City Fills Skatepark With 37 Tons of Sand to Keep Kids and Parents Away amid Coronavirus

Skateboarders in Southern California were met with a surprise this week when they found their local skatepark entirely covered in sand.

According to KCBS, officials in the Orange County city of San Clemente closed parks and facilities on April 1 in response to the coronavirus pandemic. But in violation of the city’s restrictions, skateboarders continued to visit Ralphs Skate Court over the next two weeks.

“On April 1, we kind of let it play out to see if users would abide by the closure,” Samantha Wylie, San Clemente’s recreation manager for the Beaches, Parks and Recreation Department, told the San Clemente Times.

“During that [two-week period], we saw people continue to skate the park, groups would gather, kids with their parents; it became a regular [occurrence],” she added. “It appeared the closure was not being abided by.”

With both parents and skateboarders ignoring the city’s restrictions, San Clemente officials decided to put a final stop to it — with lots of sand.

“The sand was what other agencies were doing,” Wylie explained. “We’re doing what other parks have done to enforce that message of social distancing.”


The city reportedly trucked in a whopping 37 tons of sand, which they poured all over the skatepark’s surface — eliminating almost any opportunity for skaters to roll down the ramps.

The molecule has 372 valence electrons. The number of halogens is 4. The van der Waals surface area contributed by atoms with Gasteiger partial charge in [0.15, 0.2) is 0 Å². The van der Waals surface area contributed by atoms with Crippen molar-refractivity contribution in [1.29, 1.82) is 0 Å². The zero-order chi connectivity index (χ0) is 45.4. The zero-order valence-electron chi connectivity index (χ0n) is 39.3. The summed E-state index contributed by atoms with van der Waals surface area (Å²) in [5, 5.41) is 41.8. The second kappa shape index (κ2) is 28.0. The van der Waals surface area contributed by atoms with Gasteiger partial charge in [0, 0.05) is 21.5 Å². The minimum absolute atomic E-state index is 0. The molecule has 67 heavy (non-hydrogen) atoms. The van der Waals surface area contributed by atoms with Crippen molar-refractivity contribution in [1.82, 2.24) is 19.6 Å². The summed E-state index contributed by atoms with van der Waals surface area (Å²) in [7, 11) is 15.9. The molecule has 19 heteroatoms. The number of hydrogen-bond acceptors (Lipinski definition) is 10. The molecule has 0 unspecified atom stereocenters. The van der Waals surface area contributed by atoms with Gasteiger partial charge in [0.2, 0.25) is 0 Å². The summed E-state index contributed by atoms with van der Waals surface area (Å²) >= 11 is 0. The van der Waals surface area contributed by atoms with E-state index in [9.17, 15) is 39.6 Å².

Still, at least one skateboarder was seen riding through openings in the sand on Friday, video from KCBS showed.

The city said they examined other options before pouring sand into the park.

“We did consider fencing. Fencing is really difficult to get right now, and we know we’ve done fencing at the skate park before, and it just gets hopped over,” Wylie told the San Clemente Times.

“We also considered security, but there’s a cost to that,” she added. “The sand, it cost us nothing to put it in, [and] it’ll cost us nothing to remove it. So that’s why we went with that decision.”

Still, the move was criticized by the San Clemente Skatepark Coalition, which said the city could have used social media to warn skaters of what would happen if they kept showing up.

“That visual representation of the city dumping sand into the skate park, it almost feels like, when you look at it, the city vandalized its own park, and I think it pains people to see it,” said the group’s president, Stephanie Aguilar.

According to a New York Times database, California has 28,324 cases and 980 deaths attributed to coronavirus as of Friday afternoon, while the U.S. as a whole has 681,727 cases and 31,647 deaths.

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